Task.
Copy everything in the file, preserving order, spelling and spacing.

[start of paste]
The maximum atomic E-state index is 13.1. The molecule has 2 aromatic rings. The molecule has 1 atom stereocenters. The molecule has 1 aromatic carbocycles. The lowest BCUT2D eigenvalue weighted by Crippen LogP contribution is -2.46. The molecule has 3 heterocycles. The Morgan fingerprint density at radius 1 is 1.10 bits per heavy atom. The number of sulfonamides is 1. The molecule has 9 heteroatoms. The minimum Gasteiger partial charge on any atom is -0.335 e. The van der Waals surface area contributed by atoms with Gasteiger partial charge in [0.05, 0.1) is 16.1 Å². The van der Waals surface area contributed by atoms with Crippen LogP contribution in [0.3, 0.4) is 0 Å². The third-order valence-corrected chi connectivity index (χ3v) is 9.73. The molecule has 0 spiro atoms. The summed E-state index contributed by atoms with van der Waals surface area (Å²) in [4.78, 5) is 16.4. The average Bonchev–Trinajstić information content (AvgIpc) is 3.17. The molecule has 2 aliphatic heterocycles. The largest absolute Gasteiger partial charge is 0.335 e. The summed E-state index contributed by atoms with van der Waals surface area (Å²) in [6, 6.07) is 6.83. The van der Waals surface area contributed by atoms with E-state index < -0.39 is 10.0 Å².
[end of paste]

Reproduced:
The maximum atomic E-state index is 13.1. The molecule has 2 aromatic rings. The molecule has 1 atom stereocenters. The molecule has 1 aromatic carbocycles. The lowest BCUT2D eigenvalue weighted by Crippen LogP contribution is -2.46. The molecule has 3 heterocycles. The Morgan fingerprint density at radius 1 is 1.10 bits per heavy atom. The number of sulfonamides is 1. The molecule has 9 heteroatoms. The minimum Gasteiger partial charge on any atom is -0.335 e. The van der Waals surface area contributed by atoms with Gasteiger partial charge in [0.05, 0.1) is 16.1 Å². The van der Waals surface area contributed by atoms with Crippen LogP contribution in [0.3, 0.4) is 0 Å². The third-order valence-corrected chi connectivity index (χ3v) is 9.73. The molecule has 0 spiro atoms. The summed E-state index contributed by atoms with van der Waals surface area (Å²) in [4.78, 5) is 16.4. The average Bonchev–Trinajstić information content (AvgIpc) is 3.17. The molecule has 2 aliphatic heterocycles. The largest absolute Gasteiger partial charge is 0.335 e. The summed E-state index contributed by atoms with van der Waals surface area (Å²) in [6, 6.07) is 6.83. The van der Waals surface area contributed by atoms with E-state index < -0.39 is 10.0 Å².